Postconcussion headache according to Chinese Medicine

Home > List of conditions > Postconcussion headache

Postconcussion headache factsheet

In Chinese Medicine, postconcussion headache can be associated with four so-called "patterns of disharmony". Chinese Medicine sees the body as a system, not a sum of isolated parts. A "pattern" is when the system's harmony is disrupted. It is not equivalent to the Western concept of "disease", as a matter of fact here postconcussion headache can be caused by four different patterns.

To understand whether someone's postconcussion headache might be caused by a given pattern, one needs to look for signs and symptoms associated with the pattern beyond what one might typically experience from postconcussion headache alone. For instance when postconcussion headache is caused by the pattern Spleen or Kidney Yang Deficiency, patients also experience symptoms such as abdominal pain that worsens with cold, urinary difficulty, deep aching and heaviness in the extremities and dizziness. Similarly, patients with Spleen or Kidney Yang Deficiency typically exhibit deep (Chen) or fine (Xi) pulses as well as a pale tongue.

We've listed below a description of the four patterns associated with postconcussion headache so that you can start to get an understanding of the various possibilities according to Chinese Medicine.

Once identified, patterns are often treated using herbal formulas. Drinking herbal infusions is the most common remedy in Chinese Medicine, together with acupuncture. Here we detail below two formulas that can help treat the various patterns associated with postconcussion headache, depending on which pattern fits your profile.

The four "patterns of disharmony" associated with postconcussion headache

The Spleen is a so-called "Zang" Organ. Learn more about the Spleen in Chinese Medicine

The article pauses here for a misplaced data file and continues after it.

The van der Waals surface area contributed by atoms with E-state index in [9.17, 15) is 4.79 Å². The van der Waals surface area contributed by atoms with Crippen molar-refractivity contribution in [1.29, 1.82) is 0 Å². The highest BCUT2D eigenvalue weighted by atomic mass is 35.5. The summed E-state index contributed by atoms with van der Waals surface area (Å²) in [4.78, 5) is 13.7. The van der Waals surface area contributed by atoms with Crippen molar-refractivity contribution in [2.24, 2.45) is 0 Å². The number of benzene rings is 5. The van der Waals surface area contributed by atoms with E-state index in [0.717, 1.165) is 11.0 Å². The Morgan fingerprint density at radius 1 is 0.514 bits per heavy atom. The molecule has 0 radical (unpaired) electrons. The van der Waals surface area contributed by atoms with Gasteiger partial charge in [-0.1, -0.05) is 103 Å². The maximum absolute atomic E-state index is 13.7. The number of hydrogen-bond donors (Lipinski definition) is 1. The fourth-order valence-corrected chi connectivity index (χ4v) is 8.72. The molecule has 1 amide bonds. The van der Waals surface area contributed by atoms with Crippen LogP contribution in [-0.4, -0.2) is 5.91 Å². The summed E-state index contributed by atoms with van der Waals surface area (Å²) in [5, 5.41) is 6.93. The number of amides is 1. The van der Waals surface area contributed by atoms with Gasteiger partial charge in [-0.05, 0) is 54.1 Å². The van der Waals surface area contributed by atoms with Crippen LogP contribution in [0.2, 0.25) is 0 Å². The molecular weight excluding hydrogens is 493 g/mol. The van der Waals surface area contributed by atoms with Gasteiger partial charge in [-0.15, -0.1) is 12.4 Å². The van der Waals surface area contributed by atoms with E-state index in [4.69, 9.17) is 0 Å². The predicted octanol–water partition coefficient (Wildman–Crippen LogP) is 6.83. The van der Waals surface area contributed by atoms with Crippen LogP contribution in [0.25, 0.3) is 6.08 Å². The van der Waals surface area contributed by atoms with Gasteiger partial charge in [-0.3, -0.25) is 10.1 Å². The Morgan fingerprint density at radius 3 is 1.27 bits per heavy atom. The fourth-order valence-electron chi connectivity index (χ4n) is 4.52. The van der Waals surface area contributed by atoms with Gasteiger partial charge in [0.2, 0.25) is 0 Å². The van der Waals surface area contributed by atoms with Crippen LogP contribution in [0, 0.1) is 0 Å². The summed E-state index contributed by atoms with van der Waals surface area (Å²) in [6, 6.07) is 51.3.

Spleen or Kidney Yang Deficiency

Pulse type(s): Deep (Chen), Fine (Xi)

Tongue color: Pale

Tongue shape: Tooth-marked, Swollen

Recommended herbal formula: Zhen Wu Tang

Symptoms: Edema Coughing Vomiting Dizziness Loose stools Palpitations Urinary difficulty Heavy sensation in the head Abdominal pain that worsens with cold Deep aching and heaviness in the extremities

Postconcussion headache might be due to Spleen or Kidney Yang Deficiency if the condition is paired with typical pattern symptoms such as abdominal pain that worsens with cold, urinary difficulty, deep aching and heaviness in the extremities and dizziness. Similarly, patients with Spleen or Kidney Yang Deficiency typically exhibit deep (Chen) or fine (Xi) pulses as well as a pale tongue.

Read more about Spleen or Kidney Yang Deficiency here

Exterior Cold invading the Interior

Pulse type(s): Deep (Chen), Fine (Xi)

Tongue coating: Thin white coating

Recommended herbal formula: Zhen Wu Tang

Symptoms: Dizziness Unsteadiness Generalized twitching Palpitations in the epigastrium Sweating that doesnt reduce fever

Postconcussion headache might be due to Exterior Cold invading the Interior if the condition is paired with typical pattern symptoms such as sweating that doesnt reduce fever, palpitations in the epigastrium, dizziness and generalized twitching. Similarly, patients with Exterior Cold invading the Interior typically exhibit deep (Chen) or fine (Xi) pulses as well as a tongue with thin white coating.